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Laptop speed not a priority

Laptop speed not a priority

The computer industry last week came out with even faster laptop PCs that sport Intel's 300MHz Pentium II chips designed especially for notebook PCs.

But corporate buyers said what they really want is more durability and longevity from their notebooks.

Intel and a dozen notebook makers building machines with the new processor said speed will jump 6 to 12 per cent, depending on the application, over the 266MHz Pentium II introduced in April.

In the corporate market, the 300MHz processor will let notebook users play full-screen digital video disc (DVD) movies with better quality for sales and training presentations, officials at IBM and Dell said.

But several users said they aren't impressed by the video playback and are more worried about practical matters, such as keeping their existing machines longer - up to three years. They want to be able to plug newer models into their existing docking stations or replace their CD-ROM drives with DVD drives.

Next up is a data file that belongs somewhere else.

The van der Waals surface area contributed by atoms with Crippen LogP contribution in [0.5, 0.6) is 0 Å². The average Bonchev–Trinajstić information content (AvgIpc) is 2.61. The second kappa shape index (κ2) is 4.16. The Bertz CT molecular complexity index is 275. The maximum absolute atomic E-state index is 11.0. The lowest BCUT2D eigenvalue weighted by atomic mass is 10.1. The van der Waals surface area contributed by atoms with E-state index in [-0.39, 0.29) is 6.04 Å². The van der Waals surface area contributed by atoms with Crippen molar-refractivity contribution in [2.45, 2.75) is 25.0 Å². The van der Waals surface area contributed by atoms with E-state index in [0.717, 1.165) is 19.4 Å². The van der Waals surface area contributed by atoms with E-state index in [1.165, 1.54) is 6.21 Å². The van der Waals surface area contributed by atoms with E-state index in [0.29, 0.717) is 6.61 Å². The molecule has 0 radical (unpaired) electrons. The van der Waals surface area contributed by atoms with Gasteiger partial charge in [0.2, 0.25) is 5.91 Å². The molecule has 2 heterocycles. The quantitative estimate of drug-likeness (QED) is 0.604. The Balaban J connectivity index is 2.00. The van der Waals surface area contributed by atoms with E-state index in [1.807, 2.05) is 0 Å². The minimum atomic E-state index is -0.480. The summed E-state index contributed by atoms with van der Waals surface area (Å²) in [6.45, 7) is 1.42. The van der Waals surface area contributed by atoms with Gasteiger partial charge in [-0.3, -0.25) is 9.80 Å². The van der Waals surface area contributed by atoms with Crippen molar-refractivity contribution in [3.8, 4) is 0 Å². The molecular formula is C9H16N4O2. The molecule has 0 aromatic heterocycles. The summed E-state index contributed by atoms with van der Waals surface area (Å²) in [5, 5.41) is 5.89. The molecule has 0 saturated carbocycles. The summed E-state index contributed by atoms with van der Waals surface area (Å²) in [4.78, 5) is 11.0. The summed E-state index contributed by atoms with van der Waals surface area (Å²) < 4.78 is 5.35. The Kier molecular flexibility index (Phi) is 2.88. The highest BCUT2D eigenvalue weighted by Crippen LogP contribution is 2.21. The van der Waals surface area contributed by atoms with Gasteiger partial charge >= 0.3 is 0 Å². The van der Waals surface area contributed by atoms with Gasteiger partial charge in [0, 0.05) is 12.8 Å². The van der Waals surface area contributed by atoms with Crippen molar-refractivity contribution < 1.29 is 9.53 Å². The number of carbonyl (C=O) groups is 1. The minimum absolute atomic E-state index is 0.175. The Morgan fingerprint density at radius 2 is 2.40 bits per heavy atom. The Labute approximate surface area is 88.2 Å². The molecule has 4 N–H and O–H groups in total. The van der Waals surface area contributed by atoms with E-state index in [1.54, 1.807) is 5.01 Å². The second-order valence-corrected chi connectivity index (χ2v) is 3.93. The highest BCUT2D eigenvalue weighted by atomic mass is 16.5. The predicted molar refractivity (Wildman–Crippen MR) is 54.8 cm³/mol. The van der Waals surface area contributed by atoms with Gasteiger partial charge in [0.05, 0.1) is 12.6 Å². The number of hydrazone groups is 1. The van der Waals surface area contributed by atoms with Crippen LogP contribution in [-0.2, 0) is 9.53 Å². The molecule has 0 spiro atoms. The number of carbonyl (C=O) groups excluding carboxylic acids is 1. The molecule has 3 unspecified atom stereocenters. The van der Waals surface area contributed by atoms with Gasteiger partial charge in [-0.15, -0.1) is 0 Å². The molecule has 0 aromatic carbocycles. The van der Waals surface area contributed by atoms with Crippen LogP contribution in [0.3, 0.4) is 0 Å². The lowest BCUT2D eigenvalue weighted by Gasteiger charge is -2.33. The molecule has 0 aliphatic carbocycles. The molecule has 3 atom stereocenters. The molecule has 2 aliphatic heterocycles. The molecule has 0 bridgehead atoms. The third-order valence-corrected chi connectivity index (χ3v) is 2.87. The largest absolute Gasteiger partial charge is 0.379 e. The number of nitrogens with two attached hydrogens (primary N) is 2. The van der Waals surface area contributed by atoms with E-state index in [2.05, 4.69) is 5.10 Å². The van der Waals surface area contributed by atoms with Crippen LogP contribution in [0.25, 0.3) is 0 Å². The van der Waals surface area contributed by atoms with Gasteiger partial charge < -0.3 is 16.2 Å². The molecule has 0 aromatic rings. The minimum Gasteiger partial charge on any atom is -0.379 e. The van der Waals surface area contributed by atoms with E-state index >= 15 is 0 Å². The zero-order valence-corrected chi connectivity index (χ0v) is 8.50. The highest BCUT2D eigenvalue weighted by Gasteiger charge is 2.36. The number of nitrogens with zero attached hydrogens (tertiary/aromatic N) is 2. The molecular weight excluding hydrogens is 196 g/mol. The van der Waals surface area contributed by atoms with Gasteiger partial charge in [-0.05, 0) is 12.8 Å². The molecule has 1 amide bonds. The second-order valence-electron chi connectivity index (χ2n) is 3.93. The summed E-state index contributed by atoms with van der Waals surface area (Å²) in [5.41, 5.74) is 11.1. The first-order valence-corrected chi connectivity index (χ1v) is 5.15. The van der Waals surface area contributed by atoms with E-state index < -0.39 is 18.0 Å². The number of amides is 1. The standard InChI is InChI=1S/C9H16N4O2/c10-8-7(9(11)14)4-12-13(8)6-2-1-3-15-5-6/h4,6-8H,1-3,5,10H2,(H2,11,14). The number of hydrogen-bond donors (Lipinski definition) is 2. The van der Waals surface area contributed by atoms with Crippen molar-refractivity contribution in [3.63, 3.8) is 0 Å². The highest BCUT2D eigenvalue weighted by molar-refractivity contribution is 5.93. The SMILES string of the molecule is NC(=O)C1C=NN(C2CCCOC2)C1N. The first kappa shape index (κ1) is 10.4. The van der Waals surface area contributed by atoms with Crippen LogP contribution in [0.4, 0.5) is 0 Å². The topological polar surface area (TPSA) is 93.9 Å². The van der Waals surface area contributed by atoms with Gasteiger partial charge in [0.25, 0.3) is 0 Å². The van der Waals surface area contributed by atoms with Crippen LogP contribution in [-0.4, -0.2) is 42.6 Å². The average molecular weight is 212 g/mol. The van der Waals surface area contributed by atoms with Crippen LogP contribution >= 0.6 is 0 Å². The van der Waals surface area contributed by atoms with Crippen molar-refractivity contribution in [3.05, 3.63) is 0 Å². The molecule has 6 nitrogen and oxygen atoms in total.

"I can't imagine why I'd need more than the 266MHz I already have; it's lightning fast," said Bruce Benham, vice president of information technology at Re/Max International, Colorado. "If you use a laptop for word processing and your calendar, it's like using a cannon to kill a fly."

"The two most important things in a laptop to me are durability and the stability of the laptop and not constantly wanting to change the design," said Janet Wilson, information systems manager at an insurance company in Phoenix.

Industry analyst Sam Albert said the fast 300MHz performance could be helpful when trying to run Windows NT on a laptop.

Ken Delaney, an analyst at Gartner Group in California, said, "there's not a driving reason to move up" to 300MHz notebooks. He recommended waiting for the 333MHz processor next year


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